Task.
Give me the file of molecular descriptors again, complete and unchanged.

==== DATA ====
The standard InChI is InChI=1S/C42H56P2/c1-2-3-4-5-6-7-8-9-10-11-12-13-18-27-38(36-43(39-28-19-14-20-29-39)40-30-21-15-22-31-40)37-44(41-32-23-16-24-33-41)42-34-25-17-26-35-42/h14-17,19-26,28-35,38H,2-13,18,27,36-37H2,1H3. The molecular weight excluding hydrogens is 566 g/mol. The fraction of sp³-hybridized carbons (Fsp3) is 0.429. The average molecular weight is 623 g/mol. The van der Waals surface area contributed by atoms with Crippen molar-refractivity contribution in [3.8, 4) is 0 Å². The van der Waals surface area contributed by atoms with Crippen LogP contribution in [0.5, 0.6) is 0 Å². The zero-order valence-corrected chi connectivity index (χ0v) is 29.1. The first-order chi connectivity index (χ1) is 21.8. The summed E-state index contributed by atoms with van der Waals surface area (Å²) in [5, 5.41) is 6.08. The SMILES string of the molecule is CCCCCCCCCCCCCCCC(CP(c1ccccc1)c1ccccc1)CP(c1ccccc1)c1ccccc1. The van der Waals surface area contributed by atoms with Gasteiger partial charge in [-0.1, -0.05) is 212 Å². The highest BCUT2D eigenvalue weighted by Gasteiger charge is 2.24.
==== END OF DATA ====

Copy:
The standard InChI is InChI=1S/C42H56P2/c1-2-3-4-5-6-7-8-9-10-11-12-13-18-27-38(36-43(39-28-19-14-20-29-39)40-30-21-15-22-31-40)37-44(41-32-23-16-24-33-41)42-34-25-17-26-35-42/h14-17,19-26,28-35,38H,2-13,18,27,36-37H2,1H3. The molecular weight excluding hydrogens is 566 g/mol. The fraction of sp³-hybridized carbons (Fsp3) is 0.429. The average molecular weight is 623 g/mol. The van der Waals surface area contributed by atoms with Crippen molar-refractivity contribution in [3.8, 4) is 0 Å². The van der Waals surface area contributed by atoms with Crippen LogP contribution in [0.5, 0.6) is 0 Å². The zero-order valence-corrected chi connectivity index (χ0v) is 29.1. The first-order chi connectivity index (χ1) is 21.8. The summed E-state index contributed by atoms with van der Waals surface area (Å²) in [5, 5.41) is 6.08. The SMILES string of the molecule is CCCCCCCCCCCCCCCC(CP(c1ccccc1)c1ccccc1)CP(c1ccccc1)c1ccccc1. The van der Waals surface area contributed by atoms with Gasteiger partial charge in [-0.1, -0.05) is 212 Å². The highest BCUT2D eigenvalue weighted by Gasteiger charge is 2.24.